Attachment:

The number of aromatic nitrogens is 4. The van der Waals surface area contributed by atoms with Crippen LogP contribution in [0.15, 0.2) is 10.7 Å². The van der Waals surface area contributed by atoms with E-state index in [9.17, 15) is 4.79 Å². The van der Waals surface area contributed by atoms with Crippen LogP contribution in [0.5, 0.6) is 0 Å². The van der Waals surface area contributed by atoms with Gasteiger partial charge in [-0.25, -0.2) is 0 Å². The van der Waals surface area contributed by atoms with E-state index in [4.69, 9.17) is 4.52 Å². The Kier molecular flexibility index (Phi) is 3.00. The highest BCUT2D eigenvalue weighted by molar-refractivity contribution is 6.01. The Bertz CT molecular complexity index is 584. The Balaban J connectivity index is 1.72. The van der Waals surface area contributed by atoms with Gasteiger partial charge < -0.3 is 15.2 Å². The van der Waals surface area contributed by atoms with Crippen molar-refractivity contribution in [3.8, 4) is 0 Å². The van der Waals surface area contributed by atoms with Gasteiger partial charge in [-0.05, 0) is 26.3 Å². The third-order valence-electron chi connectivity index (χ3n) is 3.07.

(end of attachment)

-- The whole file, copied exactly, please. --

The number of aromatic nitrogens is 4. The van der Waals surface area contributed by atoms with Crippen LogP contribution in [0.15, 0.2) is 10.7 Å². The van der Waals surface area contributed by atoms with E-state index in [9.17, 15) is 4.79 Å². The van der Waals surface area contributed by atoms with Crippen LogP contribution in [0.5, 0.6) is 0 Å². The van der Waals surface area contributed by atoms with Gasteiger partial charge in [-0.25, -0.2) is 0 Å². The van der Waals surface area contributed by atoms with E-state index in [4.69, 9.17) is 4.52 Å². The Kier molecular flexibility index (Phi) is 3.00. The highest BCUT2D eigenvalue weighted by molar-refractivity contribution is 6.01. The Bertz CT molecular complexity index is 584. The Balaban J connectivity index is 1.72. The van der Waals surface area contributed by atoms with Gasteiger partial charge < -0.3 is 15.2 Å². The van der Waals surface area contributed by atoms with Crippen molar-refractivity contribution in [3.8, 4) is 0 Å². The van der Waals surface area contributed by atoms with Gasteiger partial charge in [-0.05, 0) is 26.3 Å². The third-order valence-electron chi connectivity index (χ3n) is 3.07.